Toiletry – Bathroom accessibility
Our master bath has a walk-in shower but it is small, there is a ledge that you must step over, and there are no grab bars. I did a practice run before my surgery and rapidly figured out that the walk-in shower would not be usable. There wasn’t enough room to maneuver with crutches or the knee scooter, and our shower chair would not fit.
My solution was to shower in the hall bath that has a shower in the tub. I placed a non-skid rubber shower mat in the tub and then put the shower chair in the tub. The clamp-on handle is on the edge of the tub. I practiced knee-scootering up to the edge of the tub, getting undressed, and lowering myself, without the use of my surgery leg, into the shower chair prior to the surgery to make sure I could do it and also to work out the sequence of events.
To keep the cast dry, I use a cast shower protection plastic bag similar to this one. When I ordered mine, I did not know how high my cast would come up my leg, so I bought the long one that reaches up the thigh. I didn’t need one this long, but it still works fine. The rubber gasket seal at the thigh opening is good, but I do not rely solely on this to keep my cast dry. I stick the cast leg out of the tub under the shower curtain and rest the heel of the cast on my knee scooter. So far, everything has remained dry.
Before the surgery, I installed a hand-held shower head like this one. You have many options for style and finish, but there are also inexpensive models and you will definitely find it useful. One tip: After you install it, let the head hang down fully on the flexible hose, turn on the water so it’s spraying through the hand-held shower head, and close the shower curtain. Make sure the spray does not escape the tub under these conditions. This is the position the shower head will be in when you need your hands free during the shower and you do not want a very wet bathroom surprise the first time you exit the tub with your cast. Make sure the water is turned on when you make this test. The water pressure can make shower head move and rotate under the force of the spray. If you need to make an adjustment, you should be able to loosen one end of the flexible hose, rotate the hose, tighten, and test again.
It can be a long way down to the sitting position when your knee or foot is compromised … and it’s even longer and harder to get back up to standing. Changing to a taller toilet seat height has eased this problem for us.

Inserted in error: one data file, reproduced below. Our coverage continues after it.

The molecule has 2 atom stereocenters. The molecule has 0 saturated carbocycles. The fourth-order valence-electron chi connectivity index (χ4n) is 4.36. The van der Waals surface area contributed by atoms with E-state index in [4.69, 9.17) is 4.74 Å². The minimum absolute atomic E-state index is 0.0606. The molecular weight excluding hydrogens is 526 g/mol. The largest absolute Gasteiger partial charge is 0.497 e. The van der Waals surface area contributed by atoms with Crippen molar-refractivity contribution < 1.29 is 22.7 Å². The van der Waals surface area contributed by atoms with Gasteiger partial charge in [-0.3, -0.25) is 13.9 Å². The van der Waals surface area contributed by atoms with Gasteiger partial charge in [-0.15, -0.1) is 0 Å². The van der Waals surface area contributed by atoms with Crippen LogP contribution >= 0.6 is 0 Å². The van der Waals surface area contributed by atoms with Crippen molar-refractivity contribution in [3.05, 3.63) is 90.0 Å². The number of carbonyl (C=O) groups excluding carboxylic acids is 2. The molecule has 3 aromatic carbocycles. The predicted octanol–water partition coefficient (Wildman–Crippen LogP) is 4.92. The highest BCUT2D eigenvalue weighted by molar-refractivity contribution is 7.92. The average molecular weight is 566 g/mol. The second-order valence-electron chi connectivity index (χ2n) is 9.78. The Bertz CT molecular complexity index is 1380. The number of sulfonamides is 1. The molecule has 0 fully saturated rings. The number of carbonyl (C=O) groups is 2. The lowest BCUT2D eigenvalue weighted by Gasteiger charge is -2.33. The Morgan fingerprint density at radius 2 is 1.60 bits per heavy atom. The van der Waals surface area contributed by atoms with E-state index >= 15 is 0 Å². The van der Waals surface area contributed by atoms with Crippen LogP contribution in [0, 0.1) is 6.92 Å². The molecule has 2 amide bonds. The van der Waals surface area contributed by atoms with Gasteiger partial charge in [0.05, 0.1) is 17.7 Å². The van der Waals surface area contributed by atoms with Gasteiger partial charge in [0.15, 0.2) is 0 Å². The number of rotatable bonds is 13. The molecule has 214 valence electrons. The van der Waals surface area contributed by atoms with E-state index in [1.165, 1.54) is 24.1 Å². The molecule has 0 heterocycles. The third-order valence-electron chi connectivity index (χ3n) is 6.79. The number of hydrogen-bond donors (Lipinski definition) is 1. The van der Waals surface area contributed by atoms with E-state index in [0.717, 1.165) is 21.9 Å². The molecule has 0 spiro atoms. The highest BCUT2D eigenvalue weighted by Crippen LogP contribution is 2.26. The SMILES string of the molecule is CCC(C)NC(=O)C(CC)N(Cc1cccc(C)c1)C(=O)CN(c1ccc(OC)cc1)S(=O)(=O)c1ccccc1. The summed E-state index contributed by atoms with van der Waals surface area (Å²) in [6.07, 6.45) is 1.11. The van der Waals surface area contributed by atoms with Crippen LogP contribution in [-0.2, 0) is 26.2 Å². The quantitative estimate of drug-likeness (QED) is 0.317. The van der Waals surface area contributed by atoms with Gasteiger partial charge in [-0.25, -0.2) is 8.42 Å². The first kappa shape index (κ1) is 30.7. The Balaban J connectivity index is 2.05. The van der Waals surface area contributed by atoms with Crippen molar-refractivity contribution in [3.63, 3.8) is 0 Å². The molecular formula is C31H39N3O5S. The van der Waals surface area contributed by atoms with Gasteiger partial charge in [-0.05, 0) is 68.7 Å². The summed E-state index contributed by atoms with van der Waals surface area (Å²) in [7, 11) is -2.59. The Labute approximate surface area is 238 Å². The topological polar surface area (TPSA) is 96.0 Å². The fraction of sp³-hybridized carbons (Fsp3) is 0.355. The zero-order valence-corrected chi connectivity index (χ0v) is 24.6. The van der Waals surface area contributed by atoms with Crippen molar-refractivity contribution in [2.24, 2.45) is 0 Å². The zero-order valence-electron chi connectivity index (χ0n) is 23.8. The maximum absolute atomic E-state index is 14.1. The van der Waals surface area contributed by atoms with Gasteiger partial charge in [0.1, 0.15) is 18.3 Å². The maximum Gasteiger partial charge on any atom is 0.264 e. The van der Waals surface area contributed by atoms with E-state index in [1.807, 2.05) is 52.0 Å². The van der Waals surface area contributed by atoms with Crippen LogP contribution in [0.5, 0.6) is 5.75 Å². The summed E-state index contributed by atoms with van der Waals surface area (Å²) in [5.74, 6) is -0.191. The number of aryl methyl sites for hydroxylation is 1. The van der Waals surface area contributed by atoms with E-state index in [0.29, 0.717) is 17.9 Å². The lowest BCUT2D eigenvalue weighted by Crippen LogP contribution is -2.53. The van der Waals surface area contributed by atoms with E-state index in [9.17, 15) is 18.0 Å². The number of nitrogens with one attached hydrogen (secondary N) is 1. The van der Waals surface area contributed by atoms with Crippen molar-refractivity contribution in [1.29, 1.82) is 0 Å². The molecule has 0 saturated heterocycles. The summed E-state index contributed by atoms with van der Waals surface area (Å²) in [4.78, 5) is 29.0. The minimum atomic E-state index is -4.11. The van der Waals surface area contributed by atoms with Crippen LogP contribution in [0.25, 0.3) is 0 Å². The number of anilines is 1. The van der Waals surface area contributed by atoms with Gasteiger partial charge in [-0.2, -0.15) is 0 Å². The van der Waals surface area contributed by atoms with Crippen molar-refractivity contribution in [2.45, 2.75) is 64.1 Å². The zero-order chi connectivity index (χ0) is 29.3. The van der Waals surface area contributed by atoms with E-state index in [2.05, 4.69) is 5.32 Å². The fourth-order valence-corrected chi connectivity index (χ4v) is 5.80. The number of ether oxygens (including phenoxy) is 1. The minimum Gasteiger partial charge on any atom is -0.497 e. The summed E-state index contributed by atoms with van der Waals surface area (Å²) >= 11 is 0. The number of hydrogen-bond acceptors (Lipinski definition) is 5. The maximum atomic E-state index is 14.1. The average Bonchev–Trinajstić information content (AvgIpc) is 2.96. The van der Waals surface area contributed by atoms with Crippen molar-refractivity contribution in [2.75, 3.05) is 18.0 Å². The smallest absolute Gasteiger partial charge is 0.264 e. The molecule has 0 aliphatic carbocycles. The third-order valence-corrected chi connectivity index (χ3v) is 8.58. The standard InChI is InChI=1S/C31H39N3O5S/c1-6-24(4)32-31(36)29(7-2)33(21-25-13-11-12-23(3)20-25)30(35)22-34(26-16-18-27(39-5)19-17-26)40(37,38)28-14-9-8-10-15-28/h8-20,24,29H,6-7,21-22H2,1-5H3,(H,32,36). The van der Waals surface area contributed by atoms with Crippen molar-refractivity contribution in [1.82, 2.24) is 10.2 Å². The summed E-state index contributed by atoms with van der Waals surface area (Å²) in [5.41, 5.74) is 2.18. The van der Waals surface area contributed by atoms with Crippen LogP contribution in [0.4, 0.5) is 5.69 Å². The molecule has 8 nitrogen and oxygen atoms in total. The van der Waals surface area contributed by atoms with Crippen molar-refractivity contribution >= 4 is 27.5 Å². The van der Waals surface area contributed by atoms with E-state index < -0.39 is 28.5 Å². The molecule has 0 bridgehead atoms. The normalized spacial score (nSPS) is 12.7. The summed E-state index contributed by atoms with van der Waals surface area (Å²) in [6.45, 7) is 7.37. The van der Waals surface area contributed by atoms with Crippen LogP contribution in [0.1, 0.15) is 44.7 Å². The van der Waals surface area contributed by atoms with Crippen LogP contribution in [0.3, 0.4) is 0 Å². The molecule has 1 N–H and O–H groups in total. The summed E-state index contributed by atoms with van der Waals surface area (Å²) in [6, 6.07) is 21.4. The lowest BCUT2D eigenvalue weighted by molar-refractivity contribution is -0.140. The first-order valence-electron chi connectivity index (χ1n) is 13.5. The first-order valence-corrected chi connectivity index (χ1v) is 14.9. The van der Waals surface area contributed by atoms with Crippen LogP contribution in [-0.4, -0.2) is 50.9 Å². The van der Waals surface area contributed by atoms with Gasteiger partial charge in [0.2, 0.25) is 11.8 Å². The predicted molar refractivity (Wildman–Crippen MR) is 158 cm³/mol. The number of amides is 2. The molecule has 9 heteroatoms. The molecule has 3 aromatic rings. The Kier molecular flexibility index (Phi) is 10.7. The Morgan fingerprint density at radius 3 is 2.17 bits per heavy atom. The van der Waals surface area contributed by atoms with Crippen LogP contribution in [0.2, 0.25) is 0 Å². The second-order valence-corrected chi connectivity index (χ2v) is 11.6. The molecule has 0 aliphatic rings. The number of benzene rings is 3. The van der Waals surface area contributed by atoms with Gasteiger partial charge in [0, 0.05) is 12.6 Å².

I have tried two approaches: adding a seat riser to an existing low toilet and replacing the toilet with a higher model.
Plastic toilet seat height risers
In our experience, they don’t always mount securely to the toilet, they are uncomfortable compared with the normal toilet seat, and they make cleaning the toilet more difficult.
Typical Life Cycle of a plastic toilet seat riser in our household:
- Recognize the need for a taller toilet
- Run out and buy a seat riser at a local store
- Return home and clamp it onto the toilet
- Try it
- Re-tighten the riser
- Try it again
- Remove it
- Gingerly clean it
- Put it into a clean plastic trash bag and store it on the top shelf in your closet
- Wait 18 months
- Find it by accident one day when you are “… frantically looking for the birthday present that you are sure you bought for your Wife and hid in a very secure hiding place but can’t find it right now and her birthday is today and she will be home any minute …”
- Throw the riser into the trash (What? You think you are going to sell this on Ebay? What are your options for the sales pitch: “Used only once”? “Low mileage”? “Free to a good home”? I don’t think so.)
True, I am being unfair. Some of the riser models you can find online actually raise the existing toilet seat instead of replacing the existing seat. Some of them appear to mount using the bolts that hold the existing seat to the bowl. Some of them also have side handles. I have not tried any of these versions. Also in fairness, the risers I have tried appeared well manufactured from good materials. They just did not work well with our toilets.